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The Expected Value (EV)

In the short and medium term, the luck factor influences the results.
It is interesting to minimize the luck factor whenever possible.
The Expected Value (EV) reduces it.

• For all pots without showdown, luck is not measurable. The hand's EV equals the hand's Net gain.
• For all pots with showdown before the river, the players' private cards are known, therefore their odds of winning.
One considers that the hand stops and that the pot is split according to each player's odds of winning.

Example :

• Player1 owns   and 6 \$ at the hand's beginning
• Player2 owns   and 5,25 \$ at the hand's beginning
• The board is
• Player1 is all-in and Player2 calls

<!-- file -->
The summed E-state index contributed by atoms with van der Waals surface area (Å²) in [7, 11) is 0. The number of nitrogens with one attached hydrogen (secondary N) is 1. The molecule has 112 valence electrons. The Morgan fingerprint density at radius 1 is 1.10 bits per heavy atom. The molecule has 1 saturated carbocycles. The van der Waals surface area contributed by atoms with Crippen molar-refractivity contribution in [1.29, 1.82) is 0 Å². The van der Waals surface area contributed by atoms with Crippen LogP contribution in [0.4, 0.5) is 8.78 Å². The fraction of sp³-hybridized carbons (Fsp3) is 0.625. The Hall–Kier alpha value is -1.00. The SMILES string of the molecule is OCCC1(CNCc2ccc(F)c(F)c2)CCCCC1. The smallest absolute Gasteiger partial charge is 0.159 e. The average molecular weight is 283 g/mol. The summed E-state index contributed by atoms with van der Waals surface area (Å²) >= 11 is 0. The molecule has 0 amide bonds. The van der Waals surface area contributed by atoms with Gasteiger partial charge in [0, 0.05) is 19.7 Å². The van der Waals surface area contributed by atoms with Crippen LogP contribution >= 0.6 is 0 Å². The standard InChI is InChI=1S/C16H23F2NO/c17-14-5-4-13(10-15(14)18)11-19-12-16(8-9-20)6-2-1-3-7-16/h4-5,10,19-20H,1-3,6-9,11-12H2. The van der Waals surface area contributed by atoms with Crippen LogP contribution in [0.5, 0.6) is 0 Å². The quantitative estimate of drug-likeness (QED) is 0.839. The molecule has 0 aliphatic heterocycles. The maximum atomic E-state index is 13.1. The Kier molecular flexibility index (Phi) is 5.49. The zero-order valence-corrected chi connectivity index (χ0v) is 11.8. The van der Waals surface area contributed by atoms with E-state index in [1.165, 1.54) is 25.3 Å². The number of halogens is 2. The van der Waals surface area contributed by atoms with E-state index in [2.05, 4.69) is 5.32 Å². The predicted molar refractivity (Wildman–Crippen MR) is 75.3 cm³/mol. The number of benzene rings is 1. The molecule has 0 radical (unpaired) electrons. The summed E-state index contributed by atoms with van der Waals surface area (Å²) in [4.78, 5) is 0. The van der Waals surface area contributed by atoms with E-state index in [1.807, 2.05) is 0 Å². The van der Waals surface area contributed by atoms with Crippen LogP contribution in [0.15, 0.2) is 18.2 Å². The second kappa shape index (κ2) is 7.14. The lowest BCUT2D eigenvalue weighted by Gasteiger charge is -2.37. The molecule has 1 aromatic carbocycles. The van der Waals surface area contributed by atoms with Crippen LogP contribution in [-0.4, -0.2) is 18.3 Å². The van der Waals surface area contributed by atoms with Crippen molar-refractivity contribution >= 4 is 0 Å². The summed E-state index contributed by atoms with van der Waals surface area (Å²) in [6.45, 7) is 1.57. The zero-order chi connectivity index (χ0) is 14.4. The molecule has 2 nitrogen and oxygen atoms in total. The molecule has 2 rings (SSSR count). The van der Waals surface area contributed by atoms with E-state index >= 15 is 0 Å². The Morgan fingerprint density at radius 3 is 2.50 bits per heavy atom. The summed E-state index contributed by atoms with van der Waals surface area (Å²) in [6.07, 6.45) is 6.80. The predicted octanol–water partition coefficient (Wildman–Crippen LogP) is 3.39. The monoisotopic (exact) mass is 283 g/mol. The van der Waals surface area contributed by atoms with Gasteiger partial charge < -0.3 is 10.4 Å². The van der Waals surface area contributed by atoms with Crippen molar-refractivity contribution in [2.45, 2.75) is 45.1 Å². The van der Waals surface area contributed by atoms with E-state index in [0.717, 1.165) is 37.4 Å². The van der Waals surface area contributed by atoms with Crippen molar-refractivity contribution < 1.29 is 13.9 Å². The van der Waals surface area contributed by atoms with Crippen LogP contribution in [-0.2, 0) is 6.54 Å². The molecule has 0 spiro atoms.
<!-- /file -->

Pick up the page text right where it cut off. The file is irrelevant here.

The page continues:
• The pot is 10 \$. The rake is 0,50 \$
• Player1 has 44,1 % chance of winning, one considers he wins 4,41 \$
• Player2 has 55,9 % chance of winning, one considers he wins 5,59 \$
• In the end Player2 wins the hand :
• Net of Player1 is -5,25 \$ (0 \$ won for 5,25 invested)
• Net EV of Player1 is -0,84 (4,41 \$ in theory won for 5,25 invested)
• Net of Player2 is +4,75 (10 \$ won for 5,25 invested)
• Net EV of Player2 is +0,34 (5,59 \$ in theory won for 5,25 invested)

A session's Net EV is the sum of its hands' Net EV.

The difference between Net and Net EV is called EV Diff, and reflects luck and bad luck.